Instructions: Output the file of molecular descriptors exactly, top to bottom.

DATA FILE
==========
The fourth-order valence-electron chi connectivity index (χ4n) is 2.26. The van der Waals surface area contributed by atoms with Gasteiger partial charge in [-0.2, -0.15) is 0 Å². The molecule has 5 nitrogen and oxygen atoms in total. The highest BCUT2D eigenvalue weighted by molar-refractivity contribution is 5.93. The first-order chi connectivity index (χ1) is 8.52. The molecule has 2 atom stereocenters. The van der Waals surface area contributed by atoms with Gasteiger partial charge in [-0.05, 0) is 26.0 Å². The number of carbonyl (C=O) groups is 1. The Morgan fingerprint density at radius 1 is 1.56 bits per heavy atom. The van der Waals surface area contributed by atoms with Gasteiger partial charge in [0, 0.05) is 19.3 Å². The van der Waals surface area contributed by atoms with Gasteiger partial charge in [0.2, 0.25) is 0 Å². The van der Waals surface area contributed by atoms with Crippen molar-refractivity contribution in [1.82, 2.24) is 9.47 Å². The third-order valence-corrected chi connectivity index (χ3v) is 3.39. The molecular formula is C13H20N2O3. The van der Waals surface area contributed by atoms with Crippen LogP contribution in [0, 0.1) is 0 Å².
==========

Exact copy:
The fourth-order valence-electron chi connectivity index (χ4n) is 2.26. The van der Waals surface area contributed by atoms with Gasteiger partial charge in [-0.2, -0.15) is 0 Å². The molecule has 5 nitrogen and oxygen atoms in total. The highest BCUT2D eigenvalue weighted by molar-refractivity contribution is 5.93. The first-order chi connectivity index (χ1) is 8.52. The molecule has 2 atom stereocenters. The van der Waals surface area contributed by atoms with Gasteiger partial charge in [-0.05, 0) is 26.0 Å². The number of carbonyl (C=O) groups is 1. The Morgan fingerprint density at radius 1 is 1.56 bits per heavy atom. The van der Waals surface area contributed by atoms with Gasteiger partial charge in [0, 0.05) is 19.3 Å². The van der Waals surface area contributed by atoms with Gasteiger partial charge in [0.2, 0.25) is 0 Å². The van der Waals surface area contributed by atoms with Crippen molar-refractivity contribution in [1.82, 2.24) is 9.47 Å². The third-order valence-corrected chi connectivity index (χ3v) is 3.39. The molecular formula is C13H20N2O3. The van der Waals surface area contributed by atoms with Crippen LogP contribution in [0, 0.1) is 0 Å².